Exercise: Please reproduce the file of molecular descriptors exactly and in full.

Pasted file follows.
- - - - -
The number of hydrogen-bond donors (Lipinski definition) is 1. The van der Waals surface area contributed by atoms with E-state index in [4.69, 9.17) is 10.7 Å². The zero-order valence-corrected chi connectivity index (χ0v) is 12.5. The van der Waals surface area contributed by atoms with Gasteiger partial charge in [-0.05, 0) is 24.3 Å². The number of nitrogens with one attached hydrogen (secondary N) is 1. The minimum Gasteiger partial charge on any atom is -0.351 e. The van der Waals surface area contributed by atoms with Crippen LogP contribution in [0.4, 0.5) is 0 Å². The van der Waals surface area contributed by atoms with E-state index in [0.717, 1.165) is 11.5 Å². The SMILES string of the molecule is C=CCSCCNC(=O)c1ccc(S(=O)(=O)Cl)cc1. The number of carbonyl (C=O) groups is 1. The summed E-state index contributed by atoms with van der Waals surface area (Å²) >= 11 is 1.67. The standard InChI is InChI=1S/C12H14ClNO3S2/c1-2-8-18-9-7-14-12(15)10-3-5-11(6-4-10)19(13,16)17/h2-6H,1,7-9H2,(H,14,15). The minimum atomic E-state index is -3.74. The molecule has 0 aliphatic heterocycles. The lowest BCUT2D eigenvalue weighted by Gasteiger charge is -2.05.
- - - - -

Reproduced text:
The number of hydrogen-bond donors (Lipinski definition) is 1. The van der Waals surface area contributed by atoms with E-state index in [4.69, 9.17) is 10.7 Å². The zero-order valence-corrected chi connectivity index (χ0v) is 12.5. The van der Waals surface area contributed by atoms with Gasteiger partial charge in [-0.05, 0) is 24.3 Å². The number of nitrogens with one attached hydrogen (secondary N) is 1. The minimum Gasteiger partial charge on any atom is -0.351 e. The van der Waals surface area contributed by atoms with Crippen LogP contribution in [0.4, 0.5) is 0 Å². The van der Waals surface area contributed by atoms with E-state index in [0.717, 1.165) is 11.5 Å². The SMILES string of the molecule is C=CCSCCNC(=O)c1ccc(S(=O)(=O)Cl)cc1. The number of carbonyl (C=O) groups is 1. The summed E-state index contributed by atoms with van der Waals surface area (Å²) >= 11 is 1.67. The standard InChI is InChI=1S/C12H14ClNO3S2/c1-2-8-18-9-7-14-12(15)10-3-5-11(6-4-10)19(13,16)17/h2-6H,1,7-9H2,(H,14,15). The minimum atomic E-state index is -3.74. The molecule has 0 aliphatic heterocycles. The lowest BCUT2D eigenvalue weighted by Gasteiger charge is -2.05.